A few years ago, a man showed me a place. I didn’t know what to expect; we knew each other well enough, as these things go, but I could not guess what he might want me to see. We drove for an hour or so, quiet almost all the way, because I was afraid to say something that might sound stupid. And then we crested a hill, and this valley opened out—all steep sides and soft grass, with sheep grazing in it, and a little river running through it, and some half-hidden stone houses—and I have never felt so much as though someone were tossing me a gift. How can I explain it? I had probably said, in passing, that I liked this sort of thing: open hillsides, swift water, that feeling of being both outdoors and within a space as structured, in its own way, as a great cathedral. But to be taken to such a place, almost without explanation, by someone who also loved it… It was as though a friend, pawing through clothes to take to charity, had found a ballgown and handed it to me.

There is something of sex and something of death in this obsession, I’m well aware. The giving of precious things doesn’t have to happen in bed—or at least not always—and the bestowing of a beloved prospect is an act of trust, as much as taking off your clothes is. The love of a place is intensely bound up with a sense both of freedom and of safety. Love itself is the mixing of those things: a beloved person is one with whom I feel both free and safe. And where I feel free and safe, I feel I could die with perfect happiness. In every place I’ve loved, at some point I have had the same compulsion—whether I act on it or not—to lie down on the ground, to try to melt and mingle into the earth. To consummate, or be consumed. Sex and death. Would it be so bad? Like Wordsworth’s Lucy: “roll’d round in earth’s diurnal course,/With rocks, and stones, and trees.”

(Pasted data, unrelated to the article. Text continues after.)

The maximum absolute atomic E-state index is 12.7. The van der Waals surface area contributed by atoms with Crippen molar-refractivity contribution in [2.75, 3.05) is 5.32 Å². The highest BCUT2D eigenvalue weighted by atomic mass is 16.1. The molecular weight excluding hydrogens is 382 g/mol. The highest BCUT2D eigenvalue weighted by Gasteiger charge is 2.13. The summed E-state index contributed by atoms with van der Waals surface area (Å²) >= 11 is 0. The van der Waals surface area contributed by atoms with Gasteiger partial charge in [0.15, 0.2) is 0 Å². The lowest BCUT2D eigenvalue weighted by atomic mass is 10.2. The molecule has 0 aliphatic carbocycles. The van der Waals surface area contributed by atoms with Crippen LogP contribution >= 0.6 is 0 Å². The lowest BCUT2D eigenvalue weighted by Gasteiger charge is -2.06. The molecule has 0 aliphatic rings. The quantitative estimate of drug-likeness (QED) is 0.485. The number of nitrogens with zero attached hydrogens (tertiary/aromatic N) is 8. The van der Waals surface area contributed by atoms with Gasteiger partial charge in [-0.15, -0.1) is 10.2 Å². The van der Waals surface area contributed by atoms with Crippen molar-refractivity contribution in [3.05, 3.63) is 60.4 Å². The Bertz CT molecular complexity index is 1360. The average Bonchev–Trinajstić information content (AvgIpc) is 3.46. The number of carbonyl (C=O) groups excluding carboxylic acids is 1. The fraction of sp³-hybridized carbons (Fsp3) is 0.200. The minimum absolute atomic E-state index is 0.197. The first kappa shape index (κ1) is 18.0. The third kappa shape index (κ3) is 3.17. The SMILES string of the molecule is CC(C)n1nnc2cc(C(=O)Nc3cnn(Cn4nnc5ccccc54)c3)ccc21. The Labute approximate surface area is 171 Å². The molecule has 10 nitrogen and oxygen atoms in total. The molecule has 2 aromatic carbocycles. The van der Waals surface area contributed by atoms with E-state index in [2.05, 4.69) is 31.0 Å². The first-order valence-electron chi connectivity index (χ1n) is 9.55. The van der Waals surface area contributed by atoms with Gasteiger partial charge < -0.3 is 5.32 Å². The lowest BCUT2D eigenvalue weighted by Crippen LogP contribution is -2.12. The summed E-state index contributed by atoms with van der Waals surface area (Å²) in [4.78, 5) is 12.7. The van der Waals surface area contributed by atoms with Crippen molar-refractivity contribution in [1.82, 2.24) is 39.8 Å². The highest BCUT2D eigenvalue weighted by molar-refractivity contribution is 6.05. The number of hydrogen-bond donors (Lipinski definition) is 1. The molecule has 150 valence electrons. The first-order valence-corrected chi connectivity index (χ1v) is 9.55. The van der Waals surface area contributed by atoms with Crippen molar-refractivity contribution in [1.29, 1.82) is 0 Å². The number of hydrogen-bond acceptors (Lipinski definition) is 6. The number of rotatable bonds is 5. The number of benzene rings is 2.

I am still a young woman, still seeking a future. Maybe, every time, it is simply a way of posing a question, an idle curiosity that is also—as all questions are—a test. Will you come away?

Bookish and Not-So-Bookish Thoughts

  1. Ceilidhs are the best. (For non-UK folk, see this definition of a ceilidh. English people quite often have them for weddings, birthdays, anniversary celebrations, etc., even if they’re not of Scottish/Irish ancestry.) They’re wonderful because you can spend your night dancing, but you don’t have to worry about being “a good dancer” or having a big shakeable Beyoncé booty or anything; you literally follow instructions. And the music is absolutely infectious. My friend and former college organ scholar, Tim, had one last weekend for his 21st and it reminded me that I need to find a Burns Night celebration, either here or in Oxford, to attend in January.
  2. In other friend news, the lovely Esther is having a baby this month (omgomgomg); she and her husband Bojan have just found out it’s a girl (OMGOMGOMG), and I’ve been granted godmotherly rights and privileges with regards to it/her (OMGOMGOMG). Baby showers aren’t really a thing here, but my fellow godmother Aileen organised one anyway, and we spent quite some time trying to whittle their current baby-girl-name list down from 24 to a manageable one or two (or four). It is a delight and a joy to be a godmother-in-waiting, but I am just really hoping that I don’t fail. I think as long as I don’t actually turn the baby into a Satanist, it’s okay?
  3. Here is a list of things that have made me cry recently: the idea of having to phone up my bank. Being unable to execute a key maneouvre in a computer game. Forgetting the PIN to my infrequently used debit card. Writing a constructor for a vector in JavaScript. Having a dream about the complex legal maneouvres required to satisfactorily disburse the contents of a will. (I have no clue.)
  4. Autumn means STATIONERY! Specifically, it means GETTING A NEW PAPER DIARY, because even though Google Calendar is great, I can’t use it for my to-do lists. This year I’m saving money by using one of the (pile of) old hardbacked exercise books in the Chaos’s desk drawers. It’s light blue and college-ruled and I can make my own week-to-view layout, just as I like it. I am thrilled.
  5. If you are not reading Bad Machinery, why not?! It is a webcomic by John Allison about mystery-solving teens at a Yorkshire grammar school. If you’re a fan of Kate Beaton, you’ll love it: Allison draws hilarious faces and does a fine line in witty dialogue in exactly the same way. The mild supernatural flavour to the mysteries plus the spot-on observations about teenaged social behaviour makes it like an addictive Netflix series, only you’re supporting an independent artist by reading. Go on go on go onnnnn. Here, I’ve linked to the very beginning for you.
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The main cast of Bad Machinery